Although previous versions of the tech have powered nuclear submarines, aircraft carriers and icebreakers, just two designs out of 108 in total are in operation today — in Russia and China, according to Igor Pioro, a nuclear scientist at Ontario Tech University who wrote a handbook on the next-generation reactors.

This not only raises safety issues, it’s also led to a dramatic overselling of the uses of the reactors, he said, which should largely be confined to remote areas out of reach for grids like Siberian mines in deep winter — and not regions with extensive interconnected power networks like the EU.

“Everybody thinks that small modular reactors can be in every district,” he quipped. “It should be properly understandable that it’s usually [for] small grids in remote areas where you cannot bring … fuel.” 

It’s also “absolutely wrong” to assume the futuristic reactors can be switched on and off when renewables aren’t generating power, Pioro said, as doing so can cause a “very significant wear of equipment.”

Experts are also skeptical that the technology will overcome the cost and timing issues that have historically plagued the nuclear industry. 

“Everybody agrees that the first units are going to be expensive and potentially above market rate,” said Cognet-Dauphin, the S&P Global analyst, adding that “no one’s got a proper clue” about whether there’ll be enough demand for mass manufacturing down the line.

The once towering Doicești coal-fired power plant before its demolition, and the construction site today | Courtsey of RoPower

In Romania, Ghita said he does “not see a possible risk” of cost overruns nor delays “beyond 2030,” since “70 or 80 percent” of the manufacturing is prefabricated and then installed on-site. So far, the firm has no cost estimate for the project, though Burduja predicts it will need “billions” in state support.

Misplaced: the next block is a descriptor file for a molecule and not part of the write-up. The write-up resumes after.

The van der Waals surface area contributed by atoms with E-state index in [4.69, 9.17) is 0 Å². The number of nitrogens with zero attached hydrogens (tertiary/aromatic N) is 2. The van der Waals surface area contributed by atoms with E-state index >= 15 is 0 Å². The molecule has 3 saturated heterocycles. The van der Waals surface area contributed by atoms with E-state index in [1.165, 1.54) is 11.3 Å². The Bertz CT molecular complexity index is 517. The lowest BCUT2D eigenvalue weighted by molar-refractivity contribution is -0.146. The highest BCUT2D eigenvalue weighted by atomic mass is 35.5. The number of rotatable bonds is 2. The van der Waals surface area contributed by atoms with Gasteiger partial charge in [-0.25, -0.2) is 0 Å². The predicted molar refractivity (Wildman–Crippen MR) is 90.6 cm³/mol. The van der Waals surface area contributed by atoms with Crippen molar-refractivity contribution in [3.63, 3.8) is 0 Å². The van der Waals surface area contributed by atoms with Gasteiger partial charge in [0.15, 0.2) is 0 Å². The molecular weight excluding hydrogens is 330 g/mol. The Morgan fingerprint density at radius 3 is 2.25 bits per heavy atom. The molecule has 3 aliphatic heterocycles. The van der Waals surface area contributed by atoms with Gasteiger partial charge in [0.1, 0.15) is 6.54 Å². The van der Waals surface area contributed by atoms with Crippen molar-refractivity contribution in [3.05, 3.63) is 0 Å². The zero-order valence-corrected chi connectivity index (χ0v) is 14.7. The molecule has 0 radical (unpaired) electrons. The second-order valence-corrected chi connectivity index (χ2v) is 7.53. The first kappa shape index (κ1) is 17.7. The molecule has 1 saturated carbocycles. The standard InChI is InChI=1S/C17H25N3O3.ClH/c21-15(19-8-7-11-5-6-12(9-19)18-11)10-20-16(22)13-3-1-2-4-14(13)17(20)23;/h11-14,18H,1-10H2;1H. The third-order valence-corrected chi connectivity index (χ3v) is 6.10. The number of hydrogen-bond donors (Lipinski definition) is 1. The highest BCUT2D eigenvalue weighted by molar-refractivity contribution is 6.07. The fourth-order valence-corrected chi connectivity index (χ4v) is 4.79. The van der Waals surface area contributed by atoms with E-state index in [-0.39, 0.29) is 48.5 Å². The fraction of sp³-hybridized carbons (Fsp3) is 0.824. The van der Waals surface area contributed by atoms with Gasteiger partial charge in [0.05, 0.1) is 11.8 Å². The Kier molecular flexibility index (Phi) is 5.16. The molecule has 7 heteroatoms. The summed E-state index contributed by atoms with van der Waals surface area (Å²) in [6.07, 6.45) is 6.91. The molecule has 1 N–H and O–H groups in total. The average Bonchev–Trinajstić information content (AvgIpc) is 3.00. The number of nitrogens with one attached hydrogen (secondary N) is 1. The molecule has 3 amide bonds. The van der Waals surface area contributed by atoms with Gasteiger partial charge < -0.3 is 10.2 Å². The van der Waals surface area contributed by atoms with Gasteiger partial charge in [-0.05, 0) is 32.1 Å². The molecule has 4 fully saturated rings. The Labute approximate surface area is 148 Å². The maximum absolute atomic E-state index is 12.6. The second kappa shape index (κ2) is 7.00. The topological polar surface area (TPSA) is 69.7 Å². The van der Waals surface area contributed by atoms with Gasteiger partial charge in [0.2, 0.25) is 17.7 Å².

But Otilia Nuțu, an energy policy analyst at Romania’s Expert Forum think tank, isn’t convinced. She argues that the state has a poor record of finishing flagship energy projects, like a gas plant in the north of the country that’s seen years of delays.

“Our government in general [is] very enthusiastic about [such] projects,” particularly for those that are completed “in five ministers’ time,” she said, adding: “It’s not their direct responsibility so they can say whatever.”

That’s a view echoed by green NGOs. 

The government is replacing “one polluting energy with another industry that still has some risks for the community and for the environment” when it should be looking to develop its renewable sector instead, said Laura Nazare, a campaigner at Bankwatch Romania.

Adding to skepticism around the project, NuScale, the U.S. firm building the Romanian reactor, saw a major contract in Utah canceled in November amid fears of low subscriptions for the plant’s power and rising costs. The firm told POLITICO it “does not expect” these issues “will be replicated with other customers,” adding “capital costs for [their] scope of supply have remained stable.”

At the EU level, the small-scale reactors face political obstacles too. If Brussels ever seeks to fund the technologies, it’ll have to win over nuclear skeptics like Austria, Luxembourg and Germany.

“It’s not because it’s small nuclear that it’s cute,” said one EU diplomat, who was granted anonymity to speak candidly. “There won’t be small [radioactive] waste, small cancer, a small terrorist attack” if sites are targeted, they said, since they’re not “small miraculous reactors.”